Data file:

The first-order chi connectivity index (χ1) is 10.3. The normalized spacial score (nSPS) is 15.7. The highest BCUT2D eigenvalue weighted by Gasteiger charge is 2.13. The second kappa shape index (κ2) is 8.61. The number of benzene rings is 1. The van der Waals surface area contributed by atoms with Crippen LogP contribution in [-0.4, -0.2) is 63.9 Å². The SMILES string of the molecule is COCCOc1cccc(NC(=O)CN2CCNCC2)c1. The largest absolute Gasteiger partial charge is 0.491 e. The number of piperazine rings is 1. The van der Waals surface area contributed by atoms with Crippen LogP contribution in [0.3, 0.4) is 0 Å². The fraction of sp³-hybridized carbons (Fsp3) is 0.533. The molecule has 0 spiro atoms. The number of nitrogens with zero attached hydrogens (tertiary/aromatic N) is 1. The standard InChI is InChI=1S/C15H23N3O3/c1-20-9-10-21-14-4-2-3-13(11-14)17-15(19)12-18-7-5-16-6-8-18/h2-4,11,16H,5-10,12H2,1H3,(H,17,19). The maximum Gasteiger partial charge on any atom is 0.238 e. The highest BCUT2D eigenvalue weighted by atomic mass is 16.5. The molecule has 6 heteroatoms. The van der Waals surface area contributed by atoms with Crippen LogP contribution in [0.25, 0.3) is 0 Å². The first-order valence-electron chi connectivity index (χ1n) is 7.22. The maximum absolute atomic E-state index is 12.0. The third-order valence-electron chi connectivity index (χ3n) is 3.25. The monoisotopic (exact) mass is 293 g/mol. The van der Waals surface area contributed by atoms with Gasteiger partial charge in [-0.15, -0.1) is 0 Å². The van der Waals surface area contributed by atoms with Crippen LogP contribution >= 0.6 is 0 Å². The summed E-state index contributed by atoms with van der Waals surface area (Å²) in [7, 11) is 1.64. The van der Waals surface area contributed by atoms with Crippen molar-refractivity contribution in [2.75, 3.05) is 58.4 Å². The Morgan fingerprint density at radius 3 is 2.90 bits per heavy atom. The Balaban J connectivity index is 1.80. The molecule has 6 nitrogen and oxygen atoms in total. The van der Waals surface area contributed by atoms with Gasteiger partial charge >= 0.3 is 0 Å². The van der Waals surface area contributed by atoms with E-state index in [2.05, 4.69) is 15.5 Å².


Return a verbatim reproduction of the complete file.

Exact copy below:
The first-order chi connectivity index (χ1) is 10.3. The normalized spacial score (nSPS) is 15.7. The highest BCUT2D eigenvalue weighted by Gasteiger charge is 2.13. The second kappa shape index (κ2) is 8.61. The number of benzene rings is 1. The van der Waals surface area contributed by atoms with Crippen LogP contribution in [-0.4, -0.2) is 63.9 Å². The SMILES string of the molecule is COCCOc1cccc(NC(=O)CN2CCNCC2)c1. The largest absolute Gasteiger partial charge is 0.491 e. The number of piperazine rings is 1. The van der Waals surface area contributed by atoms with Crippen LogP contribution in [0.3, 0.4) is 0 Å². The fraction of sp³-hybridized carbons (Fsp3) is 0.533. The molecule has 0 spiro atoms. The number of nitrogens with zero attached hydrogens (tertiary/aromatic N) is 1. The standard InChI is InChI=1S/C15H23N3O3/c1-20-9-10-21-14-4-2-3-13(11-14)17-15(19)12-18-7-5-16-6-8-18/h2-4,11,16H,5-10,12H2,1H3,(H,17,19). The maximum Gasteiger partial charge on any atom is 0.238 e. The highest BCUT2D eigenvalue weighted by atomic mass is 16.5. The molecule has 6 heteroatoms. The van der Waals surface area contributed by atoms with Crippen LogP contribution in [0.25, 0.3) is 0 Å². The first-order valence-electron chi connectivity index (χ1n) is 7.22. The maximum absolute atomic E-state index is 12.0. The third-order valence-electron chi connectivity index (χ3n) is 3.25. The monoisotopic (exact) mass is 293 g/mol. The van der Waals surface area contributed by atoms with Gasteiger partial charge in [-0.15, -0.1) is 0 Å². The van der Waals surface area contributed by atoms with Crippen LogP contribution >= 0.6 is 0 Å². The summed E-state index contributed by atoms with van der Waals surface area (Å²) in [7, 11) is 1.64. The van der Waals surface area contributed by atoms with Crippen molar-refractivity contribution in [2.75, 3.05) is 58.4 Å². The Morgan fingerprint density at radius 3 is 2.90 bits per heavy atom. The Balaban J connectivity index is 1.80. The molecule has 6 nitrogen and oxygen atoms in total. The van der Waals surface area contributed by atoms with Gasteiger partial charge >= 0.3 is 0 Å². The van der Waals surface area contributed by atoms with E-state index in [2.05, 4.69) is 15.5 Å².